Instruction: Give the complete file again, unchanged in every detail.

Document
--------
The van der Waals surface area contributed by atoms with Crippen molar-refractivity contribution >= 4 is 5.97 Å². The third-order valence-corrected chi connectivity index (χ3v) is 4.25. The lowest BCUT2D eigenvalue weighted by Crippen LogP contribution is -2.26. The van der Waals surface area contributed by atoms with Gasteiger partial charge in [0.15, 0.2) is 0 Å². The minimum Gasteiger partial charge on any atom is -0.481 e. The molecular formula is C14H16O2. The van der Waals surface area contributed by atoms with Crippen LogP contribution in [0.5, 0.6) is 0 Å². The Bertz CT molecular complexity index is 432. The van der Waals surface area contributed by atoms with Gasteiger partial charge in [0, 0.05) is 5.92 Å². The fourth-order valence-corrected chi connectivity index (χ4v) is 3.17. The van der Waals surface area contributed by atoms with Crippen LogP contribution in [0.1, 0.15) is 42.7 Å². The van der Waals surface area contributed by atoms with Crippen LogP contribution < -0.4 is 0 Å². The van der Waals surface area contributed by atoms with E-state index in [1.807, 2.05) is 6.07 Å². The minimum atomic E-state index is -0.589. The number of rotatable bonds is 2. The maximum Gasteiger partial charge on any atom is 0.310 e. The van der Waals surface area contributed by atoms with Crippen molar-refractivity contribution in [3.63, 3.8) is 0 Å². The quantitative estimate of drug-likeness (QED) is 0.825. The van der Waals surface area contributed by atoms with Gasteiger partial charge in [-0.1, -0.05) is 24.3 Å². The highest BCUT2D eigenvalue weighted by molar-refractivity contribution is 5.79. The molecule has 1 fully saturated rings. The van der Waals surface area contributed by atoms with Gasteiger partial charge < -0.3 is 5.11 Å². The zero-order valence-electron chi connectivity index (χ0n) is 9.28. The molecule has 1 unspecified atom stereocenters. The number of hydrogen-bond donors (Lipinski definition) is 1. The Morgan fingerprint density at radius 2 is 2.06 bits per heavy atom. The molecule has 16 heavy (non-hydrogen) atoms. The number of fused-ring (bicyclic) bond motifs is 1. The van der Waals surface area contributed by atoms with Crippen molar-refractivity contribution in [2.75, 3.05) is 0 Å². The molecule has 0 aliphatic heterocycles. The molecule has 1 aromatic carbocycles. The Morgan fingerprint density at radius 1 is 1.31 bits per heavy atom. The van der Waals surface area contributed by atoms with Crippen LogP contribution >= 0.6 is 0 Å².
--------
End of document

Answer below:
The van der Waals surface area contributed by atoms with Crippen molar-refractivity contribution >= 4 is 5.97 Å². The third-order valence-corrected chi connectivity index (χ3v) is 4.25. The lowest BCUT2D eigenvalue weighted by Crippen LogP contribution is -2.26. The van der Waals surface area contributed by atoms with Gasteiger partial charge in [0.15, 0.2) is 0 Å². The minimum Gasteiger partial charge on any atom is -0.481 e. The molecular formula is C14H16O2. The van der Waals surface area contributed by atoms with Crippen LogP contribution in [0.5, 0.6) is 0 Å². The Bertz CT molecular complexity index is 432. The van der Waals surface area contributed by atoms with Gasteiger partial charge in [0, 0.05) is 5.92 Å². The fourth-order valence-corrected chi connectivity index (χ4v) is 3.17. The van der Waals surface area contributed by atoms with Crippen LogP contribution in [0.1, 0.15) is 42.7 Å². The van der Waals surface area contributed by atoms with Crippen LogP contribution < -0.4 is 0 Å². The van der Waals surface area contributed by atoms with E-state index in [1.807, 2.05) is 6.07 Å². The minimum atomic E-state index is -0.589. The number of rotatable bonds is 2. The maximum Gasteiger partial charge on any atom is 0.310 e. The van der Waals surface area contributed by atoms with Crippen molar-refractivity contribution in [3.63, 3.8) is 0 Å². The quantitative estimate of drug-likeness (QED) is 0.825. The van der Waals surface area contributed by atoms with Gasteiger partial charge in [-0.1, -0.05) is 24.3 Å². The highest BCUT2D eigenvalue weighted by molar-refractivity contribution is 5.79. The molecule has 1 fully saturated rings. The van der Waals surface area contributed by atoms with Gasteiger partial charge < -0.3 is 5.11 Å². The zero-order valence-electron chi connectivity index (χ0n) is 9.28. The molecule has 1 unspecified atom stereocenters. The number of hydrogen-bond donors (Lipinski definition) is 1. The Morgan fingerprint density at radius 2 is 2.06 bits per heavy atom. The molecule has 16 heavy (non-hydrogen) atoms. The number of fused-ring (bicyclic) bond motifs is 1. The van der Waals surface area contributed by atoms with Crippen molar-refractivity contribution in [2.75, 3.05) is 0 Å². The molecule has 0 aliphatic heterocycles. The molecule has 1 aromatic carbocycles. The Morgan fingerprint density at radius 1 is 1.31 bits per heavy atom. The van der Waals surface area contributed by atoms with Crippen LogP contribution >= 0.6 is 0 Å².